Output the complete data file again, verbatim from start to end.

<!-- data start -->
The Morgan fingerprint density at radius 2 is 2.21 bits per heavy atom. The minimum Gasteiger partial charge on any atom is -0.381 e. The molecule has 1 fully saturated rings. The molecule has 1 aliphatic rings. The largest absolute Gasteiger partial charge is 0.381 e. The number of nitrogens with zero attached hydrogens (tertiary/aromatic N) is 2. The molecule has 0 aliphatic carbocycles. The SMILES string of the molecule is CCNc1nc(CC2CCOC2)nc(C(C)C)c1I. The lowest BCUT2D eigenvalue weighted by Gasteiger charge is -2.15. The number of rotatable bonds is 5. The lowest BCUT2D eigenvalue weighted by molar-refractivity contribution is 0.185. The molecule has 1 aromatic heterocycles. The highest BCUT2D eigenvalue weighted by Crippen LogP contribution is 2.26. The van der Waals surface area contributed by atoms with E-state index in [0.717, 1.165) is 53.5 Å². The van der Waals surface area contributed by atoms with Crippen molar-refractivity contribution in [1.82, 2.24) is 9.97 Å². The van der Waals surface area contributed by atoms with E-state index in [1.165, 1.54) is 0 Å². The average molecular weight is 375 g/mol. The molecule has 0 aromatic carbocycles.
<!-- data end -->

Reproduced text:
The Morgan fingerprint density at radius 2 is 2.21 bits per heavy atom. The minimum Gasteiger partial charge on any atom is -0.381 e. The molecule has 1 fully saturated rings. The molecule has 1 aliphatic rings. The largest absolute Gasteiger partial charge is 0.381 e. The number of nitrogens with zero attached hydrogens (tertiary/aromatic N) is 2. The molecule has 0 aliphatic carbocycles. The SMILES string of the molecule is CCNc1nc(CC2CCOC2)nc(C(C)C)c1I. The lowest BCUT2D eigenvalue weighted by Gasteiger charge is -2.15. The number of rotatable bonds is 5. The lowest BCUT2D eigenvalue weighted by molar-refractivity contribution is 0.185. The molecule has 1 aromatic heterocycles. The highest BCUT2D eigenvalue weighted by Crippen LogP contribution is 2.26. The van der Waals surface area contributed by atoms with E-state index in [0.717, 1.165) is 53.5 Å². The van der Waals surface area contributed by atoms with Crippen molar-refractivity contribution in [1.82, 2.24) is 9.97 Å². The van der Waals surface area contributed by atoms with E-state index in [1.165, 1.54) is 0 Å². The average molecular weight is 375 g/mol. The molecule has 0 aromatic carbocycles.